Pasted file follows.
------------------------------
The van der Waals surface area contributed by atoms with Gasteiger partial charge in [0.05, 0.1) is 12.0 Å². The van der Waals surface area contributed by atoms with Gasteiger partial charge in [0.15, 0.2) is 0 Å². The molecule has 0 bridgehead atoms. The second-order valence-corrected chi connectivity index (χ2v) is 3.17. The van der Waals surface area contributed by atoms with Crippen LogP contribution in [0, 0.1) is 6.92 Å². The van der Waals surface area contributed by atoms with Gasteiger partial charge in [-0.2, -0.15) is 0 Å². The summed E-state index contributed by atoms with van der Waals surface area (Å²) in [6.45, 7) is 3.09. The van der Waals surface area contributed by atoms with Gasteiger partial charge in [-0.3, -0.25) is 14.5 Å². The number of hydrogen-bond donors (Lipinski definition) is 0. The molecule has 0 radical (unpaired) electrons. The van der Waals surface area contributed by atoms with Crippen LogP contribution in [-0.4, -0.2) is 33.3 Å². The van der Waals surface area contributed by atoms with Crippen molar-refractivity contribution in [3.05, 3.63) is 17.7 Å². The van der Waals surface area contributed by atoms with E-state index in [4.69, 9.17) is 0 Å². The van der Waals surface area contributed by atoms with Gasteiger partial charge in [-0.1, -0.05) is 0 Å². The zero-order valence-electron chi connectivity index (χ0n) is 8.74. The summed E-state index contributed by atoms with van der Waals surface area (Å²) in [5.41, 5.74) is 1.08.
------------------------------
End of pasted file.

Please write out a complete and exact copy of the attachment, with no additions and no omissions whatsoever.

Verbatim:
The van der Waals surface area contributed by atoms with Gasteiger partial charge in [0.05, 0.1) is 12.0 Å². The van der Waals surface area contributed by atoms with Gasteiger partial charge in [0.15, 0.2) is 0 Å². The molecule has 0 bridgehead atoms. The second-order valence-corrected chi connectivity index (χ2v) is 3.17. The van der Waals surface area contributed by atoms with Crippen LogP contribution in [0, 0.1) is 6.92 Å². The van der Waals surface area contributed by atoms with Gasteiger partial charge in [-0.2, -0.15) is 0 Å². The summed E-state index contributed by atoms with van der Waals surface area (Å²) in [6.45, 7) is 3.09. The van der Waals surface area contributed by atoms with Gasteiger partial charge in [-0.3, -0.25) is 14.5 Å². The number of hydrogen-bond donors (Lipinski definition) is 0. The molecule has 0 radical (unpaired) electrons. The van der Waals surface area contributed by atoms with Crippen LogP contribution in [-0.4, -0.2) is 33.3 Å². The van der Waals surface area contributed by atoms with Crippen molar-refractivity contribution in [3.05, 3.63) is 17.7 Å². The van der Waals surface area contributed by atoms with E-state index in [4.69, 9.17) is 0 Å². The van der Waals surface area contributed by atoms with Gasteiger partial charge in [-0.1, -0.05) is 0 Å². The zero-order valence-electron chi connectivity index (χ0n) is 8.74. The summed E-state index contributed by atoms with van der Waals surface area (Å²) in [5.41, 5.74) is 1.08.